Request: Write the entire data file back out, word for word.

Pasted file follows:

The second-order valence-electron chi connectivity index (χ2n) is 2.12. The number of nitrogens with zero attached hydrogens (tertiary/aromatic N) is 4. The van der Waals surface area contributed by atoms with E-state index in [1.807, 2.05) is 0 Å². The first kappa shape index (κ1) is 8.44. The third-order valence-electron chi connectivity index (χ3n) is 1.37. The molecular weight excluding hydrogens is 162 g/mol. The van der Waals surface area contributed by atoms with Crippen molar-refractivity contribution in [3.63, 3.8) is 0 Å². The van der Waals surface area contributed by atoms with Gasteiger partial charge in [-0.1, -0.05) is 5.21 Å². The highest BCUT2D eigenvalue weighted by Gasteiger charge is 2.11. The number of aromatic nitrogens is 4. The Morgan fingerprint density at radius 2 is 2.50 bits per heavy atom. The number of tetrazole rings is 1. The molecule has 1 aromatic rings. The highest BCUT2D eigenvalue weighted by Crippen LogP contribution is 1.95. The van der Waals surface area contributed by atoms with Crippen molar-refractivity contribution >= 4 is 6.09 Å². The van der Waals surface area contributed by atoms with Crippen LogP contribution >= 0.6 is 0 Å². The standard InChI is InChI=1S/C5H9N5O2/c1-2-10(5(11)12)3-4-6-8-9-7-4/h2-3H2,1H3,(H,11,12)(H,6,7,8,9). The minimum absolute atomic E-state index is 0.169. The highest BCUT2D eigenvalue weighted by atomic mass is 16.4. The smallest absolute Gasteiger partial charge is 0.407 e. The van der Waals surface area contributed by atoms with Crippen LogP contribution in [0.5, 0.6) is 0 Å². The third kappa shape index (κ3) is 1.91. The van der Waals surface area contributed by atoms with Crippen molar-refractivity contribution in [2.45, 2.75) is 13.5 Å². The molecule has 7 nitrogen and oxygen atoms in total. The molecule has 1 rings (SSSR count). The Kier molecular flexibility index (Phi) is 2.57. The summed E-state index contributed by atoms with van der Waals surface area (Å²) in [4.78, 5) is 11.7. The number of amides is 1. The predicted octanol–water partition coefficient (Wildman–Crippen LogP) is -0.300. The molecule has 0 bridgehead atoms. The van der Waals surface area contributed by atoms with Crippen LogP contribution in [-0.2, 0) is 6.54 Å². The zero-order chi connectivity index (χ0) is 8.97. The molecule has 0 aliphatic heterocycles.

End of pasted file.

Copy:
The second-order valence-electron chi connectivity index (χ2n) is 2.12. The number of nitrogens with zero attached hydrogens (tertiary/aromatic N) is 4. The van der Waals surface area contributed by atoms with E-state index in [1.807, 2.05) is 0 Å². The first kappa shape index (κ1) is 8.44. The third-order valence-electron chi connectivity index (χ3n) is 1.37. The molecular weight excluding hydrogens is 162 g/mol. The van der Waals surface area contributed by atoms with Crippen molar-refractivity contribution in [3.63, 3.8) is 0 Å². The van der Waals surface area contributed by atoms with Gasteiger partial charge in [-0.1, -0.05) is 5.21 Å². The highest BCUT2D eigenvalue weighted by Gasteiger charge is 2.11. The number of aromatic nitrogens is 4. The Morgan fingerprint density at radius 2 is 2.50 bits per heavy atom. The number of tetrazole rings is 1. The molecule has 1 aromatic rings. The highest BCUT2D eigenvalue weighted by Crippen LogP contribution is 1.95. The van der Waals surface area contributed by atoms with Crippen molar-refractivity contribution >= 4 is 6.09 Å². The van der Waals surface area contributed by atoms with Crippen LogP contribution >= 0.6 is 0 Å². The standard InChI is InChI=1S/C5H9N5O2/c1-2-10(5(11)12)3-4-6-8-9-7-4/h2-3H2,1H3,(H,11,12)(H,6,7,8,9). The minimum absolute atomic E-state index is 0.169. The highest BCUT2D eigenvalue weighted by atomic mass is 16.4. The smallest absolute Gasteiger partial charge is 0.407 e. The van der Waals surface area contributed by atoms with Crippen LogP contribution in [0.5, 0.6) is 0 Å². The third kappa shape index (κ3) is 1.91. The van der Waals surface area contributed by atoms with Crippen molar-refractivity contribution in [2.45, 2.75) is 13.5 Å². The molecule has 7 nitrogen and oxygen atoms in total. The molecule has 1 rings (SSSR count). The Kier molecular flexibility index (Phi) is 2.57. The summed E-state index contributed by atoms with van der Waals surface area (Å²) in [4.78, 5) is 11.7. The number of amides is 1. The predicted octanol–water partition coefficient (Wildman–Crippen LogP) is -0.300. The molecule has 0 bridgehead atoms. The van der Waals surface area contributed by atoms with Crippen LogP contribution in [-0.2, 0) is 6.54 Å². The zero-order chi connectivity index (χ0) is 8.97. The molecule has 0 aliphatic heterocycles.